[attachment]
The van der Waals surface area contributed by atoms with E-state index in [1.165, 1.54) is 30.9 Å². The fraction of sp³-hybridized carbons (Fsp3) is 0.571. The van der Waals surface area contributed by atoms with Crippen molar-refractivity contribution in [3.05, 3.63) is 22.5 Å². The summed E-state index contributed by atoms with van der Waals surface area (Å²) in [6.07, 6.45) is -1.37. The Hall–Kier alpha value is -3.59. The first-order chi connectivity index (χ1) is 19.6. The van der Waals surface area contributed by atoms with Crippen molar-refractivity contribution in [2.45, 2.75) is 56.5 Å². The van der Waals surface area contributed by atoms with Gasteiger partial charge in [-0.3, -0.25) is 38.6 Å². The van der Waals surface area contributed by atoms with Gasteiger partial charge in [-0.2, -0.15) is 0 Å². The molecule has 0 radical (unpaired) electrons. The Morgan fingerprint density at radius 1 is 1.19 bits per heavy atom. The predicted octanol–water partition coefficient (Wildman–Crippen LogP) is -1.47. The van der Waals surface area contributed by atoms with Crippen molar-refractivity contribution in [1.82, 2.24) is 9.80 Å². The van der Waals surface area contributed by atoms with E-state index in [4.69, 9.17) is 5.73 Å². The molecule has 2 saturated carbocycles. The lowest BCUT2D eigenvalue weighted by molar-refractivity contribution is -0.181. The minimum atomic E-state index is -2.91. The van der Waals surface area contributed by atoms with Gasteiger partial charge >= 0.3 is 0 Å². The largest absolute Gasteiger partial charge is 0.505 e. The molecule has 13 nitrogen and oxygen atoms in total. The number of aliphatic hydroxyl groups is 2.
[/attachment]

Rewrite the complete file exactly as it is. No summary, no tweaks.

The van der Waals surface area contributed by atoms with E-state index in [1.165, 1.54) is 30.9 Å². The fraction of sp³-hybridized carbons (Fsp3) is 0.571. The van der Waals surface area contributed by atoms with Crippen molar-refractivity contribution in [3.05, 3.63) is 22.5 Å². The summed E-state index contributed by atoms with van der Waals surface area (Å²) in [6.07, 6.45) is -1.37. The Hall–Kier alpha value is -3.59. The first-order chi connectivity index (χ1) is 19.6. The van der Waals surface area contributed by atoms with Crippen molar-refractivity contribution in [2.45, 2.75) is 56.5 Å². The van der Waals surface area contributed by atoms with Gasteiger partial charge in [-0.3, -0.25) is 38.6 Å². The van der Waals surface area contributed by atoms with Gasteiger partial charge in [-0.2, -0.15) is 0 Å². The molecule has 0 radical (unpaired) electrons. The Morgan fingerprint density at radius 1 is 1.19 bits per heavy atom. The predicted octanol–water partition coefficient (Wildman–Crippen LogP) is -1.47. The van der Waals surface area contributed by atoms with Crippen molar-refractivity contribution in [1.82, 2.24) is 9.80 Å². The van der Waals surface area contributed by atoms with E-state index in [4.69, 9.17) is 5.73 Å². The molecule has 2 saturated carbocycles. The lowest BCUT2D eigenvalue weighted by molar-refractivity contribution is -0.181. The minimum atomic E-state index is -2.91. The van der Waals surface area contributed by atoms with Gasteiger partial charge >= 0.3 is 0 Å². The largest absolute Gasteiger partial charge is 0.505 e. The molecule has 13 nitrogen and oxygen atoms in total. The number of aliphatic hydroxyl groups is 2.